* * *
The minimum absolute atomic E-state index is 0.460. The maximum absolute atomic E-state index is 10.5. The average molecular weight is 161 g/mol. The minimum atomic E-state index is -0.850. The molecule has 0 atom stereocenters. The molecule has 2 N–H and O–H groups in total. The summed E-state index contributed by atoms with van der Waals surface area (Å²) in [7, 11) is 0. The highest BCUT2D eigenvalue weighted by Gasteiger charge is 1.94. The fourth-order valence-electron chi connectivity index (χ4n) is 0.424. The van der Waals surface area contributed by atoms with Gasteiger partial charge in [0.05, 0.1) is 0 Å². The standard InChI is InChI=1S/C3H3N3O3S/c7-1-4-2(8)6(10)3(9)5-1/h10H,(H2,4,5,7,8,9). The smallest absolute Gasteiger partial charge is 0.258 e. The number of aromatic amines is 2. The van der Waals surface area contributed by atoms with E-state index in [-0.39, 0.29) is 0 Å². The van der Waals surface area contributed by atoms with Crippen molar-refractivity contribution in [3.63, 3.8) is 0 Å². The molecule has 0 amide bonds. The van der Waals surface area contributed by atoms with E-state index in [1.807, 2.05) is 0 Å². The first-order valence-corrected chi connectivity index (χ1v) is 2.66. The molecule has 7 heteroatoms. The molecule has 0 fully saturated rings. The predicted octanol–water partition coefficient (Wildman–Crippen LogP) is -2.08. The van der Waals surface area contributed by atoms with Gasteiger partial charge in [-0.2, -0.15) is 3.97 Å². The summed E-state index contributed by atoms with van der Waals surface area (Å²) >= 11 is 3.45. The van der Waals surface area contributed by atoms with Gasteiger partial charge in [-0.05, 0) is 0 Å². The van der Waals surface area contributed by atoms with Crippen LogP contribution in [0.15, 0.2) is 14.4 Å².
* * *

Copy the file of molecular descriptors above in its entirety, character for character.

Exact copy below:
The minimum absolute atomic E-state index is 0.460. The maximum absolute atomic E-state index is 10.5. The average molecular weight is 161 g/mol. The minimum atomic E-state index is -0.850. The molecule has 0 atom stereocenters. The molecule has 2 N–H and O–H groups in total. The summed E-state index contributed by atoms with van der Waals surface area (Å²) in [7, 11) is 0. The highest BCUT2D eigenvalue weighted by Gasteiger charge is 1.94. The fourth-order valence-electron chi connectivity index (χ4n) is 0.424. The van der Waals surface area contributed by atoms with Gasteiger partial charge in [0.05, 0.1) is 0 Å². The standard InChI is InChI=1S/C3H3N3O3S/c7-1-4-2(8)6(10)3(9)5-1/h10H,(H2,4,5,7,8,9). The smallest absolute Gasteiger partial charge is 0.258 e. The number of aromatic amines is 2. The van der Waals surface area contributed by atoms with E-state index in [-0.39, 0.29) is 0 Å². The van der Waals surface area contributed by atoms with Crippen molar-refractivity contribution in [3.63, 3.8) is 0 Å². The molecule has 0 amide bonds. The van der Waals surface area contributed by atoms with E-state index in [1.807, 2.05) is 0 Å². The first-order valence-corrected chi connectivity index (χ1v) is 2.66. The molecule has 7 heteroatoms. The molecule has 0 fully saturated rings. The predicted octanol–water partition coefficient (Wildman–Crippen LogP) is -2.08. The van der Waals surface area contributed by atoms with Gasteiger partial charge in [-0.2, -0.15) is 3.97 Å². The summed E-state index contributed by atoms with van der Waals surface area (Å²) >= 11 is 3.45. The van der Waals surface area contributed by atoms with Gasteiger partial charge in [-0.05, 0) is 0 Å². The van der Waals surface area contributed by atoms with Crippen LogP contribution in [0.15, 0.2) is 14.4 Å².